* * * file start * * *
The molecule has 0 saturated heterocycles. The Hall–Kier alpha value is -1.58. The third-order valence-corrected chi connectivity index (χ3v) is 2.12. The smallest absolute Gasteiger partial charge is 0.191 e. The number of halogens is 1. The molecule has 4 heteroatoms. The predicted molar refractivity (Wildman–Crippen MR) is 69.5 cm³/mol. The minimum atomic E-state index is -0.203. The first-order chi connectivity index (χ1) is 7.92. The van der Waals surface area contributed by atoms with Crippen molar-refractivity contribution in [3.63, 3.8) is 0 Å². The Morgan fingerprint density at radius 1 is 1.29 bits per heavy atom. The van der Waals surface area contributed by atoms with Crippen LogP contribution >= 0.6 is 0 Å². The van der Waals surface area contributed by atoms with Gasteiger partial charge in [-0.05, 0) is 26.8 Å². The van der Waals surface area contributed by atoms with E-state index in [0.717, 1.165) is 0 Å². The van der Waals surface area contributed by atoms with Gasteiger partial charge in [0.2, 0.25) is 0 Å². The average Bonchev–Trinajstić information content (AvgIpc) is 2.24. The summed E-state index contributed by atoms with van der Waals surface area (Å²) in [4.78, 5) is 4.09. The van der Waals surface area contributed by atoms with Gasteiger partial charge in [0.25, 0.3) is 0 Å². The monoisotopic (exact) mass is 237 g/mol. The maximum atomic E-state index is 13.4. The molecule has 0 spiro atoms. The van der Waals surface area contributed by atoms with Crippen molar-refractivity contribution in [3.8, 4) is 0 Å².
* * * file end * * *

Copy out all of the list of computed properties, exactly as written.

The molecule has 0 saturated heterocycles. The Hall–Kier alpha value is -1.58. The third-order valence-corrected chi connectivity index (χ3v) is 2.12. The smallest absolute Gasteiger partial charge is 0.191 e. The number of halogens is 1. The molecule has 4 heteroatoms. The predicted molar refractivity (Wildman–Crippen MR) is 69.5 cm³/mol. The minimum atomic E-state index is -0.203. The first-order chi connectivity index (χ1) is 7.92. The van der Waals surface area contributed by atoms with Crippen molar-refractivity contribution in [3.63, 3.8) is 0 Å². The Morgan fingerprint density at radius 1 is 1.29 bits per heavy atom. The van der Waals surface area contributed by atoms with Crippen LogP contribution >= 0.6 is 0 Å². The van der Waals surface area contributed by atoms with Gasteiger partial charge in [-0.05, 0) is 26.8 Å². The van der Waals surface area contributed by atoms with E-state index in [0.717, 1.165) is 0 Å². The van der Waals surface area contributed by atoms with Gasteiger partial charge in [0.2, 0.25) is 0 Å². The average Bonchev–Trinajstić information content (AvgIpc) is 2.24. The summed E-state index contributed by atoms with van der Waals surface area (Å²) in [4.78, 5) is 4.09. The van der Waals surface area contributed by atoms with Gasteiger partial charge in [0.25, 0.3) is 0 Å². The monoisotopic (exact) mass is 237 g/mol. The maximum atomic E-state index is 13.4. The molecule has 0 spiro atoms. The van der Waals surface area contributed by atoms with Crippen molar-refractivity contribution in [3.8, 4) is 0 Å².